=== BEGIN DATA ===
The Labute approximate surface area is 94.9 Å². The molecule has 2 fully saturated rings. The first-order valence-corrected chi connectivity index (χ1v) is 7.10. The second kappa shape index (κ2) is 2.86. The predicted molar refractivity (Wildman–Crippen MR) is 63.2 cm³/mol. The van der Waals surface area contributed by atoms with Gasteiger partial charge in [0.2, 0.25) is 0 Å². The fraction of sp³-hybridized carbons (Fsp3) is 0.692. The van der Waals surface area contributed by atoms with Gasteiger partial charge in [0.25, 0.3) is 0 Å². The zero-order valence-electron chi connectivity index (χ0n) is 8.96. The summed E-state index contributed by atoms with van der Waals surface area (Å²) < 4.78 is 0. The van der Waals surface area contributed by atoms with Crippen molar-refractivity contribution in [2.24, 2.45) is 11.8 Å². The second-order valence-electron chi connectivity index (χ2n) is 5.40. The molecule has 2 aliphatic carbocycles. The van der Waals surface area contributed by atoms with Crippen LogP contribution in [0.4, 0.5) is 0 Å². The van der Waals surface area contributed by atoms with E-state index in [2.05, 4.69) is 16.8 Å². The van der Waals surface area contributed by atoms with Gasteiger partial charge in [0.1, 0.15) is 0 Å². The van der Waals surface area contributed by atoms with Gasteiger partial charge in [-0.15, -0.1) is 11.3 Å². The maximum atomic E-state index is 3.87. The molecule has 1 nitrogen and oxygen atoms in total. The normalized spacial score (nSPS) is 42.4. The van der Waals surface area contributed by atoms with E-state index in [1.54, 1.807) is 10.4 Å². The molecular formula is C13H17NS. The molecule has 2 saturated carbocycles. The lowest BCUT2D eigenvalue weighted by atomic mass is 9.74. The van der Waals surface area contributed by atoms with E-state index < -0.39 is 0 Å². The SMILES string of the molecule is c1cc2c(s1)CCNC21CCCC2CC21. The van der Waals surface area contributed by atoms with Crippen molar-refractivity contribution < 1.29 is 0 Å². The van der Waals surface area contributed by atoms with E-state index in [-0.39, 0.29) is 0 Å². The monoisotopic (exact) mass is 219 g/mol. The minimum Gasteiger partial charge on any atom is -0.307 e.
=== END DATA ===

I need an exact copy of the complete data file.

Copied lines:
The Labute approximate surface area is 94.9 Å². The molecule has 2 fully saturated rings. The first-order valence-corrected chi connectivity index (χ1v) is 7.10. The second kappa shape index (κ2) is 2.86. The predicted molar refractivity (Wildman–Crippen MR) is 63.2 cm³/mol. The van der Waals surface area contributed by atoms with Gasteiger partial charge in [0.2, 0.25) is 0 Å². The fraction of sp³-hybridized carbons (Fsp3) is 0.692. The van der Waals surface area contributed by atoms with Gasteiger partial charge in [0.25, 0.3) is 0 Å². The zero-order valence-electron chi connectivity index (χ0n) is 8.96. The summed E-state index contributed by atoms with van der Waals surface area (Å²) < 4.78 is 0. The van der Waals surface area contributed by atoms with Crippen molar-refractivity contribution in [2.24, 2.45) is 11.8 Å². The second-order valence-electron chi connectivity index (χ2n) is 5.40. The molecule has 2 aliphatic carbocycles. The van der Waals surface area contributed by atoms with Crippen LogP contribution in [0.4, 0.5) is 0 Å². The van der Waals surface area contributed by atoms with E-state index in [2.05, 4.69) is 16.8 Å². The van der Waals surface area contributed by atoms with Gasteiger partial charge in [0.1, 0.15) is 0 Å². The van der Waals surface area contributed by atoms with Gasteiger partial charge in [-0.15, -0.1) is 11.3 Å². The maximum atomic E-state index is 3.87. The molecule has 1 nitrogen and oxygen atoms in total. The normalized spacial score (nSPS) is 42.4. The van der Waals surface area contributed by atoms with E-state index in [1.54, 1.807) is 10.4 Å². The molecular formula is C13H17NS. The molecule has 2 saturated carbocycles. The lowest BCUT2D eigenvalue weighted by atomic mass is 9.74. The van der Waals surface area contributed by atoms with E-state index < -0.39 is 0 Å². The SMILES string of the molecule is c1cc2c(s1)CCNC21CCCC2CC21. The van der Waals surface area contributed by atoms with Crippen molar-refractivity contribution < 1.29 is 0 Å². The van der Waals surface area contributed by atoms with E-state index in [-0.39, 0.29) is 0 Å². The monoisotopic (exact) mass is 219 g/mol. The minimum Gasteiger partial charge on any atom is -0.307 e.